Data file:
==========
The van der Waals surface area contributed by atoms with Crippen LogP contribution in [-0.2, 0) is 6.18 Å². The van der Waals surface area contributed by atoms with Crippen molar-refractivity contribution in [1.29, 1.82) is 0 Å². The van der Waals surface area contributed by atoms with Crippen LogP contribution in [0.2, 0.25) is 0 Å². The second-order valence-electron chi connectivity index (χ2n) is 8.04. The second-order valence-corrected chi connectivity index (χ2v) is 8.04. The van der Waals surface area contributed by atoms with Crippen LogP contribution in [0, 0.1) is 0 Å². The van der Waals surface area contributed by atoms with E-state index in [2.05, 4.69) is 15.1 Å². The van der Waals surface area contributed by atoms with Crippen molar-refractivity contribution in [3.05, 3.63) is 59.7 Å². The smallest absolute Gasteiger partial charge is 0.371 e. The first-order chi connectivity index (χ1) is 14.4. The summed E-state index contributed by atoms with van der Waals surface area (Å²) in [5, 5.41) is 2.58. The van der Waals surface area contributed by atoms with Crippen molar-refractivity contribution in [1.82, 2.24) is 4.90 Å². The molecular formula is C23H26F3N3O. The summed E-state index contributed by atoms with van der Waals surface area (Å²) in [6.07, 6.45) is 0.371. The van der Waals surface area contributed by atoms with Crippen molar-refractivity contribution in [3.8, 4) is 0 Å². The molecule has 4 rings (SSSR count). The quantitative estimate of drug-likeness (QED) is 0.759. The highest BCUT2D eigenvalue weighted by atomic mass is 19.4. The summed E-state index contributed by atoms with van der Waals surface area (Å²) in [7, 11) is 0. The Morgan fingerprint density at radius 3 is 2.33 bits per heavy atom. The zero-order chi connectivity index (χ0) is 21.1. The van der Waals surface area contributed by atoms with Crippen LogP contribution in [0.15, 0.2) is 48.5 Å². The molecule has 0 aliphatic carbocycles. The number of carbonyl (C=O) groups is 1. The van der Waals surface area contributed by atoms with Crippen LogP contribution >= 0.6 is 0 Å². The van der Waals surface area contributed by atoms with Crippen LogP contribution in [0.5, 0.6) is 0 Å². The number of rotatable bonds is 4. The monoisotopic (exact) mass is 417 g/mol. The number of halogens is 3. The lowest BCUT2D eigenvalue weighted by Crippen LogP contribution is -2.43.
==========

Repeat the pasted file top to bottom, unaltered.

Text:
The van der Waals surface area contributed by atoms with Crippen LogP contribution in [-0.2, 0) is 6.18 Å². The van der Waals surface area contributed by atoms with Crippen molar-refractivity contribution in [1.29, 1.82) is 0 Å². The van der Waals surface area contributed by atoms with Crippen LogP contribution in [0.2, 0.25) is 0 Å². The second-order valence-electron chi connectivity index (χ2n) is 8.04. The second-order valence-corrected chi connectivity index (χ2v) is 8.04. The van der Waals surface area contributed by atoms with Crippen LogP contribution in [0, 0.1) is 0 Å². The van der Waals surface area contributed by atoms with E-state index in [2.05, 4.69) is 15.1 Å². The van der Waals surface area contributed by atoms with Crippen molar-refractivity contribution in [3.05, 3.63) is 59.7 Å². The smallest absolute Gasteiger partial charge is 0.371 e. The first-order chi connectivity index (χ1) is 14.4. The summed E-state index contributed by atoms with van der Waals surface area (Å²) in [5, 5.41) is 2.58. The van der Waals surface area contributed by atoms with Crippen molar-refractivity contribution in [1.82, 2.24) is 4.90 Å². The molecular formula is C23H26F3N3O. The summed E-state index contributed by atoms with van der Waals surface area (Å²) in [6.07, 6.45) is 0.371. The van der Waals surface area contributed by atoms with Crippen molar-refractivity contribution in [3.8, 4) is 0 Å². The molecule has 4 rings (SSSR count). The quantitative estimate of drug-likeness (QED) is 0.759. The highest BCUT2D eigenvalue weighted by atomic mass is 19.4. The summed E-state index contributed by atoms with van der Waals surface area (Å²) in [7, 11) is 0. The Morgan fingerprint density at radius 3 is 2.33 bits per heavy atom. The zero-order chi connectivity index (χ0) is 21.1. The van der Waals surface area contributed by atoms with Crippen LogP contribution in [0.15, 0.2) is 48.5 Å². The molecule has 0 aliphatic carbocycles. The number of carbonyl (C=O) groups is 1. The van der Waals surface area contributed by atoms with Crippen LogP contribution >= 0.6 is 0 Å². The van der Waals surface area contributed by atoms with Crippen LogP contribution in [0.5, 0.6) is 0 Å². The number of rotatable bonds is 4. The monoisotopic (exact) mass is 417 g/mol. The number of halogens is 3. The lowest BCUT2D eigenvalue weighted by Crippen LogP contribution is -2.43.